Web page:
A look inside the new school being built on the Stz’uminus First Nation next to the community centre. The school is scheduled to be finished November 1.

Stz’uminus school slowed by material delays

To be opening November 1

Access to materials and equipment have slowed the opening of the new secondary school in the Stz’uminus First Nation on Shell Beach Road.

 

Chris Erb, with SupErb Construction, said they are shooting to have the school complete for November 1.

 

While there is still work to be done around the new $7.6 million, 35,000 sq-ft. school, waiting has been the hardest part.

 

“The biggest things were waiting for equipment coming from different manufacturers,” said Erb while visiting the site.

 

One example is the heat pump, a piece for which they’ve been waiting six and a half months.

 

“Which is ridiculous as far as I’m concerned,” said Erb.

 

The poor economy of late and layoffs could be the reason, he said, as many of the released workers were not brought back.

 

It’s a problem he’s been experiencing at many of his projects.

 

“It is hard to get products nowadays. It’s a nightmare.”

 

Erb’s crew was recently working on parking and will be moving to landscaping soon. Other work needed inside is the installation of light fixtures, some panelling and the gym floor and basketball hoops.

 

“It’s getting closer all the time.”

 

Erb said this is his first school of this size and noted there are not a whole lot of new schools being built these days as enrolment in many districts is dropping.

 

Erb praised the features in the school.

 

“It’s got a very nice library in it, a nice multi-purpose area. It’s got a really nice covered outdoor basketball area.”

 

There is also a green roof complete with plants and a giant Stz’uminus logo is to be painted in the multi-purpose area.

Just Posted

Ladysmith business recognized for supporting diversity in the workplace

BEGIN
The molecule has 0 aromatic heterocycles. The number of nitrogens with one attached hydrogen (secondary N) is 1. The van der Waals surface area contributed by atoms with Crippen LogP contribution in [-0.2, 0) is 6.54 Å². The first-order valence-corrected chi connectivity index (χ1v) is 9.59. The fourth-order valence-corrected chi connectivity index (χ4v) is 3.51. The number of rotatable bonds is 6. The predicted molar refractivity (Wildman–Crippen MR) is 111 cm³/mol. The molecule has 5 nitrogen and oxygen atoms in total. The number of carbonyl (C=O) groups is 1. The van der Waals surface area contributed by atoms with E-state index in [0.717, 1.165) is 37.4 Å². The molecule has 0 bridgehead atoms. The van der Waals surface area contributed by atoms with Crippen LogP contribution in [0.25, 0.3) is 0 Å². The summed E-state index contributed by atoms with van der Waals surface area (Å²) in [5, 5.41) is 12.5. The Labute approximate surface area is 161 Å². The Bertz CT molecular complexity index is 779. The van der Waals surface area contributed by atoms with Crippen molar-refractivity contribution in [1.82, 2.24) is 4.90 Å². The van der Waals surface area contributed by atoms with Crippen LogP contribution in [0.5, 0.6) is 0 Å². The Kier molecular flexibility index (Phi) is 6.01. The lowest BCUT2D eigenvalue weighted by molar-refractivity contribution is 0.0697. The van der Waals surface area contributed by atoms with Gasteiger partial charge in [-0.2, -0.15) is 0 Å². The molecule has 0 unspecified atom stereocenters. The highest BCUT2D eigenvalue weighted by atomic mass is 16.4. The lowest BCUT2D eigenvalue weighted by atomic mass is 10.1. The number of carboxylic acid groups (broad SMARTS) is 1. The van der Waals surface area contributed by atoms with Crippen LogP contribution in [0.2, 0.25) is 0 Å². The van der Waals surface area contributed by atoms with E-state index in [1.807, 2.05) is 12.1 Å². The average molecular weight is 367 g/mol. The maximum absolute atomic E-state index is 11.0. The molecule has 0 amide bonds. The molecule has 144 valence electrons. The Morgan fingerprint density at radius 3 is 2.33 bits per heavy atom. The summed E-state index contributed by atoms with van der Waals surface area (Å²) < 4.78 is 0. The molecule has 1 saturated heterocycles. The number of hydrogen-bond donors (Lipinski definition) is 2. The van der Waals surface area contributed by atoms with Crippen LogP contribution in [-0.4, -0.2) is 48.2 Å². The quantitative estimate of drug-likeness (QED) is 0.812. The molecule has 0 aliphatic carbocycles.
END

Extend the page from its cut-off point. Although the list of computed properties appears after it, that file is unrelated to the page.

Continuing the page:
Ladysmith Home Hardware, Ladysmith Pharmasave, LRCA, and Maya Norte saluted

Editorial: Looking back at windstorm helps us prepare for next time

BC Hydro says it was the most destructive storm in its history

Competition offers $2,000 to Ladysmith and area playwright

Yellow Point Drama Group continues focus on supporting and nurturing local arts scene in 2019

Editorial: Federal byelection, if it happens, is no reason for voter fatigue

If indeed a byelection is called to choose a Nanaimo-Ladysmith MP, we might as well embrace it

Two of Chemainus photographer Marston’s images picked among National Geographic’s 2018 elite

Rare double honour from the 36 best Your Shots out of nearly 19,000 photos

Students seen mocking Native Americans could face expulsion

One 11-minute video of the confrontation shows the Haka dance and students loudly chanting

12 poisoned eagles found in Cowichan Valley

Improper disposal of euthanized animal suspected

Olympic softball qualifier to be held in B.C.

Tournament is to be held Aug. 25 to Sept. 1

B.C. resident creates global sport training program

The 20 hour course teaches the science and application of interval training at the university level

B.C. VIEWS: Fact-checking the NDP’s speculation tax on empty homes

Negative-option billing is still legal for governments

May plans next move in Brexit fight as chances rise of delay

Some say a lack of action could trigger a ‘public tsunami’

Group challenges ruling for doctors to give referrals for services that clash with beliefs

A group of five Canadian doctors and three professional organizations is appealing

Major winter storm wreaks havoc on U.S. travel

Nearly 5,000 flights were cancelled Sunday around the country

CONSUMER REPORT: What to buy each month in 2019 to save money

Resolve to buy all of the things you want and need, but pay less money for them

Most Read